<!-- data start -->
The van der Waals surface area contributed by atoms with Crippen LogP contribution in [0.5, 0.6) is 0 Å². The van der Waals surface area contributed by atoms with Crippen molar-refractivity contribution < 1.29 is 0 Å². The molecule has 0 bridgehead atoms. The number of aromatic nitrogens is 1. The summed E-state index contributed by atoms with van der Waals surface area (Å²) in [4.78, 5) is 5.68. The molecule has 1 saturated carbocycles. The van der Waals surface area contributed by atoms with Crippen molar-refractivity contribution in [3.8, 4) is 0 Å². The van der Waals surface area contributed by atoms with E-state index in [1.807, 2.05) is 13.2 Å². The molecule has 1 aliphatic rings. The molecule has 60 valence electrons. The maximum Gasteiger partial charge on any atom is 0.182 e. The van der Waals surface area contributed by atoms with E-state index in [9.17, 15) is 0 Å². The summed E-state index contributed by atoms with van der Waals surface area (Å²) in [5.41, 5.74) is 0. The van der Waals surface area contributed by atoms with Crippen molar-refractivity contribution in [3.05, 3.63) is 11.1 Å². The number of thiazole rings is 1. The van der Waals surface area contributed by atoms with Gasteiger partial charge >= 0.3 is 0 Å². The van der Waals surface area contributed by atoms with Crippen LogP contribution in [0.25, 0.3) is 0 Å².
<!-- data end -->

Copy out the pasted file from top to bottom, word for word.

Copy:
The van der Waals surface area contributed by atoms with Crippen LogP contribution in [0.5, 0.6) is 0 Å². The van der Waals surface area contributed by atoms with Crippen molar-refractivity contribution < 1.29 is 0 Å². The molecule has 0 bridgehead atoms. The number of aromatic nitrogens is 1. The summed E-state index contributed by atoms with van der Waals surface area (Å²) in [4.78, 5) is 5.68. The molecule has 1 saturated carbocycles. The van der Waals surface area contributed by atoms with Crippen molar-refractivity contribution in [3.8, 4) is 0 Å². The van der Waals surface area contributed by atoms with E-state index in [1.807, 2.05) is 13.2 Å². The molecule has 1 aliphatic rings. The molecule has 60 valence electrons. The maximum Gasteiger partial charge on any atom is 0.182 e. The van der Waals surface area contributed by atoms with E-state index in [9.17, 15) is 0 Å². The summed E-state index contributed by atoms with van der Waals surface area (Å²) in [5.41, 5.74) is 0. The van der Waals surface area contributed by atoms with Crippen molar-refractivity contribution in [3.05, 3.63) is 11.1 Å². The number of thiazole rings is 1. The van der Waals surface area contributed by atoms with Gasteiger partial charge >= 0.3 is 0 Å². The van der Waals surface area contributed by atoms with Crippen LogP contribution in [0.25, 0.3) is 0 Å².